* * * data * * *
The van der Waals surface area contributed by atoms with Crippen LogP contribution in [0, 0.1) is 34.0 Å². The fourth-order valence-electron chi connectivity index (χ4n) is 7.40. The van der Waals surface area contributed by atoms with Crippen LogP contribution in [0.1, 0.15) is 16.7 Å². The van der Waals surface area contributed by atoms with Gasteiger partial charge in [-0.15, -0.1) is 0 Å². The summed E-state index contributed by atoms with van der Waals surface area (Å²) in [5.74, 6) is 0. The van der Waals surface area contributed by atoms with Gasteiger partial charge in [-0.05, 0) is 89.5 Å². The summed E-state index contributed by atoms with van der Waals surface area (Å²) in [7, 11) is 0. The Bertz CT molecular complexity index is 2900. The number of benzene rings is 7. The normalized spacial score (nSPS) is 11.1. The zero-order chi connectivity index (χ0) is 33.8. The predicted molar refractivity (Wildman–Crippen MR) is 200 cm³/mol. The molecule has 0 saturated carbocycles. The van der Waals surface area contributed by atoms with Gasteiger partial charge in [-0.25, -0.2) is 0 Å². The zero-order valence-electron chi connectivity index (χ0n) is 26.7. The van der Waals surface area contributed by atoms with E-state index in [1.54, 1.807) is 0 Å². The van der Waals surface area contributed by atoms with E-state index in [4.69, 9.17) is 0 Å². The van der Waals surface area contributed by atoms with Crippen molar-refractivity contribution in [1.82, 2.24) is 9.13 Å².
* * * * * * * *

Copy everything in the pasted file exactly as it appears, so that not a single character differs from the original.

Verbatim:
The van der Waals surface area contributed by atoms with Crippen LogP contribution in [0, 0.1) is 34.0 Å². The fourth-order valence-electron chi connectivity index (χ4n) is 7.40. The van der Waals surface area contributed by atoms with Crippen LogP contribution in [0.1, 0.15) is 16.7 Å². The van der Waals surface area contributed by atoms with Gasteiger partial charge in [-0.15, -0.1) is 0 Å². The summed E-state index contributed by atoms with van der Waals surface area (Å²) in [5.74, 6) is 0. The van der Waals surface area contributed by atoms with Gasteiger partial charge in [-0.05, 0) is 89.5 Å². The summed E-state index contributed by atoms with van der Waals surface area (Å²) in [7, 11) is 0. The Bertz CT molecular complexity index is 2900. The number of benzene rings is 7. The normalized spacial score (nSPS) is 11.1. The zero-order chi connectivity index (χ0) is 33.8. The predicted molar refractivity (Wildman–Crippen MR) is 200 cm³/mol. The molecule has 0 saturated carbocycles. The van der Waals surface area contributed by atoms with Gasteiger partial charge in [-0.25, -0.2) is 0 Å². The zero-order valence-electron chi connectivity index (χ0n) is 26.7. The van der Waals surface area contributed by atoms with E-state index in [1.54, 1.807) is 0 Å². The van der Waals surface area contributed by atoms with E-state index in [4.69, 9.17) is 0 Å². The van der Waals surface area contributed by atoms with Crippen molar-refractivity contribution in [1.82, 2.24) is 9.13 Å².